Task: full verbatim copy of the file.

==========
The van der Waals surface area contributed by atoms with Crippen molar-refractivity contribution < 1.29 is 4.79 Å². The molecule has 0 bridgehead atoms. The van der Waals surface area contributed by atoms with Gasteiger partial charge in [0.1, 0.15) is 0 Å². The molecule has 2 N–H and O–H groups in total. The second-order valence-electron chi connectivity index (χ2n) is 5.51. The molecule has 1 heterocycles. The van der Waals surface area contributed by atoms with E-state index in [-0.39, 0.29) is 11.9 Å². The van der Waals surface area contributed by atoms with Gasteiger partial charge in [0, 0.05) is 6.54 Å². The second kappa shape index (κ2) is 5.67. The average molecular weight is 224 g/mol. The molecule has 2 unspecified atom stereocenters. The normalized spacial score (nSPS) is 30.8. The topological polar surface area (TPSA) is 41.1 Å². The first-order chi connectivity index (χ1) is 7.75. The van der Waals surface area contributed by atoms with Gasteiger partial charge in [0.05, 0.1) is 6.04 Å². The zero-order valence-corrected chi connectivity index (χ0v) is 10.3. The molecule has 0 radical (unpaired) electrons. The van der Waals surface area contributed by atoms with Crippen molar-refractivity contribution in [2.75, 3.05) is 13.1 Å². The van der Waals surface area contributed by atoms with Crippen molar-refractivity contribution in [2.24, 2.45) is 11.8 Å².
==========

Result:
The van der Waals surface area contributed by atoms with Crippen molar-refractivity contribution < 1.29 is 4.79 Å². The molecule has 0 bridgehead atoms. The van der Waals surface area contributed by atoms with Gasteiger partial charge in [0.1, 0.15) is 0 Å². The molecule has 2 N–H and O–H groups in total. The second-order valence-electron chi connectivity index (χ2n) is 5.51. The molecule has 1 heterocycles. The van der Waals surface area contributed by atoms with E-state index in [-0.39, 0.29) is 11.9 Å². The van der Waals surface area contributed by atoms with Gasteiger partial charge in [0, 0.05) is 6.54 Å². The second kappa shape index (κ2) is 5.67. The average molecular weight is 224 g/mol. The molecule has 2 unspecified atom stereocenters. The normalized spacial score (nSPS) is 30.8. The topological polar surface area (TPSA) is 41.1 Å². The first-order chi connectivity index (χ1) is 7.75. The van der Waals surface area contributed by atoms with Gasteiger partial charge in [0.05, 0.1) is 6.04 Å². The zero-order valence-corrected chi connectivity index (χ0v) is 10.3. The molecule has 0 radical (unpaired) electrons. The van der Waals surface area contributed by atoms with Crippen molar-refractivity contribution in [2.75, 3.05) is 13.1 Å². The van der Waals surface area contributed by atoms with Crippen molar-refractivity contribution in [2.24, 2.45) is 11.8 Å².